The third goal was to focus on the emotional attachment their customers have with the shops. This subtle, way off balance sheet issue, is always at the heart of a retailer’s success. The depth of this emotional attachment surfaced when the decision had to be taken to close 600 shops in the US that were underperforming and could never perform. 70% of these had been opened in the previous two years when the company lost its way as it focused on Wall Street. Customers of those shops wrote, called and petitioned Starbucks not to close “their Starbucks,” such is the connection people have to Starbucks.
The book is not a text book on how to fix a deeply troubled business. No two failing business are ever the same. It is definitely the best book on the subject I have found, and one that will inspire those charged with a turnaround with its thought provoking approaches.
Readability Light --+-- Serious
Insights High -+---- Low
Practical High ---+- Low
Ian Mann of Gateways consults internationally on leadership and strategy
With that said, the book was still interesting in seeing the difficulty of micro-focusing on each individual customer experience while simultaneously macro-focusing on growth. There are definitely advantages to being on every street corner, but the more spread out the company becomes the harder it is to make that experience unique but consistent for those who want the same product and experience in any location, fast but leisurely for those who aren't in a hurry, and successful for the company that can't help but focus on growth when opening multiple stores every day. Schultz effectively describes all the variables he considered through this time period to "thread the needle" to get the best of this small and big focus.
While it's hard to recognize that the successful companies we depend upon are typically short-lived, this book does a good job of showing why. A founder's focus and commitment to the original vision for a company is difficult to pass on to successors who have to be equally if not more committed to pushing it forward and adapting to changing customer tastes and competitive threats. As Schultz points out here, his successors couldn't accomplish that even though they were good people. Like Michael Dell of Dell Computer, Schultz cared and resolved to come back and make the necessary adjustments to carry Starbucks through. The average CEO probably wouldn't do that. And--as other reviewers have observed--what will happen the next time Schultz retires. It's why so many businesses don't last over extended periods and inevitably submit to competitors who come up with better ideas.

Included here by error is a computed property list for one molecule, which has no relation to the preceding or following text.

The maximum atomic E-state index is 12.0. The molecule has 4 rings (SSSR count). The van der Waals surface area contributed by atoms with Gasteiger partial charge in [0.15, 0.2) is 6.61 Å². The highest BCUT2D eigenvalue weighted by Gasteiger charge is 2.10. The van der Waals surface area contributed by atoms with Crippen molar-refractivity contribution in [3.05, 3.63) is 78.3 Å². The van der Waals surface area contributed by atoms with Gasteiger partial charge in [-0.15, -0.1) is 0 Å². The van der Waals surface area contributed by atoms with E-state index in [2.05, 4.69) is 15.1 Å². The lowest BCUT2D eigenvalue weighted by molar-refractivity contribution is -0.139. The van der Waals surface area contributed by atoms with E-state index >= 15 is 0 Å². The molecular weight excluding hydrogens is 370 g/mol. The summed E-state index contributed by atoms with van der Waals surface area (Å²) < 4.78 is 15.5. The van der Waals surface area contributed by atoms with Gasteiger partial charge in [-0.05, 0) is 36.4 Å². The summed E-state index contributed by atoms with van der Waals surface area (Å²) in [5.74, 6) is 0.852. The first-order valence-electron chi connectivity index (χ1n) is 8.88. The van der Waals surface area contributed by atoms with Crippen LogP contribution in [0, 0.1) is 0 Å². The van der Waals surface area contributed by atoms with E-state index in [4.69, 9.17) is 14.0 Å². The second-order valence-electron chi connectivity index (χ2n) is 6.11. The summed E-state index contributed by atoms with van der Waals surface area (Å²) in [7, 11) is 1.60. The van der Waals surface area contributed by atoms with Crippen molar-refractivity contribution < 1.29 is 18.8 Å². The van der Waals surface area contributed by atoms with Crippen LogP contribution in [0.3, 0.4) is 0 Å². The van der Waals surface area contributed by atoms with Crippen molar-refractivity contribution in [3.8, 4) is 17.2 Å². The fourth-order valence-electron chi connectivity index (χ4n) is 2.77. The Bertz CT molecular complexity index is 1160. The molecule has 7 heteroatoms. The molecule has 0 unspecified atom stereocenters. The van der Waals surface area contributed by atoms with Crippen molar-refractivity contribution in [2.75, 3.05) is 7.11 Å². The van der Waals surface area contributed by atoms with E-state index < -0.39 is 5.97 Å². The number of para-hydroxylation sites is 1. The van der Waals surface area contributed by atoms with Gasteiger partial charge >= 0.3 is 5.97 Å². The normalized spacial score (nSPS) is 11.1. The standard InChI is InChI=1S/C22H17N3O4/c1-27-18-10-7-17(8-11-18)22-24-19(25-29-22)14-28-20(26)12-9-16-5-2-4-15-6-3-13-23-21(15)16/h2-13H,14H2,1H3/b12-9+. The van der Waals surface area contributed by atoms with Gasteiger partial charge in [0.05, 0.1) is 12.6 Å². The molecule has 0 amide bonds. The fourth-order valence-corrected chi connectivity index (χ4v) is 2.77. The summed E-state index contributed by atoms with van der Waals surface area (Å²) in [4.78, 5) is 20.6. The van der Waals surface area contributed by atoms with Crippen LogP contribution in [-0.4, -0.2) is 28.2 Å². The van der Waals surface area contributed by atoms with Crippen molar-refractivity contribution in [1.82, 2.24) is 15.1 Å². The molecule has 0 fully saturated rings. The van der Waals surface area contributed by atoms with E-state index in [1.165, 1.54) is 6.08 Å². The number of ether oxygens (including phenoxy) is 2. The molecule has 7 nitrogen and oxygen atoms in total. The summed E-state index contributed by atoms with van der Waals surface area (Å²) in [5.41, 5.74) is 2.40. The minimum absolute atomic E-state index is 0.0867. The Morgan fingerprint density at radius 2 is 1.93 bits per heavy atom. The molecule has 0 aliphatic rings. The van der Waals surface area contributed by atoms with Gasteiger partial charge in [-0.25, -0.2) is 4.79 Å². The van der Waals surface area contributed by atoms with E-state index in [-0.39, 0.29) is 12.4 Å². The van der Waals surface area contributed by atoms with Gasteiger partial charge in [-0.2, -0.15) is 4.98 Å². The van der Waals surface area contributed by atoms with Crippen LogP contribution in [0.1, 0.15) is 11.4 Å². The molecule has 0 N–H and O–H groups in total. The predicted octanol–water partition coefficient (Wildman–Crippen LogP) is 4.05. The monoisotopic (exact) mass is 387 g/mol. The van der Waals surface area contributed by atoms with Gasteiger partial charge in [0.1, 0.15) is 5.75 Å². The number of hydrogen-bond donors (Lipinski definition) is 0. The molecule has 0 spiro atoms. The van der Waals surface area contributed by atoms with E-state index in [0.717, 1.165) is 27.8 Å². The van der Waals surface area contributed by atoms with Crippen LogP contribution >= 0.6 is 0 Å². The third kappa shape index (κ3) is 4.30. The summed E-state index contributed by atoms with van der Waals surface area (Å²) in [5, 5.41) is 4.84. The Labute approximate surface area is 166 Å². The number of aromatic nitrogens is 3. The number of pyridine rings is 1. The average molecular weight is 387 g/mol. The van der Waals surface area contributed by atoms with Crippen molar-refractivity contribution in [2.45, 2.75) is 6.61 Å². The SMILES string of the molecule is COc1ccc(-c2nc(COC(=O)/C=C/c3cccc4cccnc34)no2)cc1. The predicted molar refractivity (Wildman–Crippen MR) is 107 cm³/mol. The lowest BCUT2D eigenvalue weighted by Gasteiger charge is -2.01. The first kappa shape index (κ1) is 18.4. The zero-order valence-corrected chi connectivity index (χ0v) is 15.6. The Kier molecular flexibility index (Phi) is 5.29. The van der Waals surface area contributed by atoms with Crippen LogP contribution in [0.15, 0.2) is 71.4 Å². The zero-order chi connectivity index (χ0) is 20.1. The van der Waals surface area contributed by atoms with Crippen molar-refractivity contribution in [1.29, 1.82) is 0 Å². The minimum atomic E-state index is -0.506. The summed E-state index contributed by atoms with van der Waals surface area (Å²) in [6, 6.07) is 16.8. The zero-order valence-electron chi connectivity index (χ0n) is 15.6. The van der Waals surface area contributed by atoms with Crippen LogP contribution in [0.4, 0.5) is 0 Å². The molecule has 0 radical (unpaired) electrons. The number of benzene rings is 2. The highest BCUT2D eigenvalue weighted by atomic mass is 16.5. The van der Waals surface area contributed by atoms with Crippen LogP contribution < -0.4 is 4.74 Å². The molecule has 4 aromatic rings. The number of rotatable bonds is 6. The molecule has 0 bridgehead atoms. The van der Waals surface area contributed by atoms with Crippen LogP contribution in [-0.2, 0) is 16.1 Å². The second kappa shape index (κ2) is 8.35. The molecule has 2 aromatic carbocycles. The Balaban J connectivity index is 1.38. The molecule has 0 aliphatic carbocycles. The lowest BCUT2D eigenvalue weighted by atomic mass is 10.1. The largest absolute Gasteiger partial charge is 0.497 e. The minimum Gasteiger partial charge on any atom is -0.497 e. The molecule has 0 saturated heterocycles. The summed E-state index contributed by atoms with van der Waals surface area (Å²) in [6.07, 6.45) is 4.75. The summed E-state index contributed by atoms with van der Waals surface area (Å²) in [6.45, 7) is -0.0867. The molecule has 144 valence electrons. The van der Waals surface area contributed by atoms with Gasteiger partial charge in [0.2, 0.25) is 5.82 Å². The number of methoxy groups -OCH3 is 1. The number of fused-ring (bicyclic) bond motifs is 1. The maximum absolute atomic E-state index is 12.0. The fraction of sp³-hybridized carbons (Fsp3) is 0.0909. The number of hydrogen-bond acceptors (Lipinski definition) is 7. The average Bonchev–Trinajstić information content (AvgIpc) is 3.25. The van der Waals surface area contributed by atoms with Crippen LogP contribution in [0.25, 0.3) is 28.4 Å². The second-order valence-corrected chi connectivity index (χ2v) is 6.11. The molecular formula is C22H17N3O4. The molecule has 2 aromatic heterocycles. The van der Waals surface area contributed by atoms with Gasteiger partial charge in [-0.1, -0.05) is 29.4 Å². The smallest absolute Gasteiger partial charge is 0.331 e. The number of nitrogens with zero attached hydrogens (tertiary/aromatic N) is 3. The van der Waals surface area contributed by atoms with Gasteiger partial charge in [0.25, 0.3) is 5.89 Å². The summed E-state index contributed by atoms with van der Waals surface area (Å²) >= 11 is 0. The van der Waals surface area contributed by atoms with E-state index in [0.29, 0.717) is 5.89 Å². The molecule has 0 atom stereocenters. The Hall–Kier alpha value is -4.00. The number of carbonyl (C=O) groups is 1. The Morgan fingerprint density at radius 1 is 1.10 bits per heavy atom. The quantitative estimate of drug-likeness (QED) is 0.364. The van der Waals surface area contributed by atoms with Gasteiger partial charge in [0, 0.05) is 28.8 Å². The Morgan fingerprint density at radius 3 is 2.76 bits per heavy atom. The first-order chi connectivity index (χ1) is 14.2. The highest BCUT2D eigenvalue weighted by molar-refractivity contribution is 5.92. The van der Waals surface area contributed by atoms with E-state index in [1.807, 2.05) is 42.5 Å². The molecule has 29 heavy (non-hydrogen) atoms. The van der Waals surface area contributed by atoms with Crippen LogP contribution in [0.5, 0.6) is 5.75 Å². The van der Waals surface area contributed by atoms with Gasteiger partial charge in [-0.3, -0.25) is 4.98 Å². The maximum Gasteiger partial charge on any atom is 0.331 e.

Even several years after it was published, this book is a good read to understand these long-term challenges that all businesses face. Today--as Sears, J.C. Penney and (gasp) even Walmart--seem destined to fail, "Onward" helps to explain why killer business models must be constantly tweaked or else they will eventually stagger and then fail.
Very interesting to read how new products came to be and others went by the wayside. Would have liked more details into how some of the decisions were made but how often do we get a CEO writing this frank about a company he dearly loves. What really comes across is how what can only be viewed as a self indulgent commodity can generate so much profit worldwide. Although the economy forced many people to cut back on their trips to Starbucks, those people were the first to go back when their situations improved. That ultimately is what continues to drive Starbucks "Onward".
I use to be a regular customer until my local Starbucks quit serving their Blonde roast after 11am. As Mr. Schultz points out it is the Partners at the local level that makes Starbucks thrive as a whole. Keep the store comps up by selling what the demand is for.
Most recent customer reviews
He should run for President!!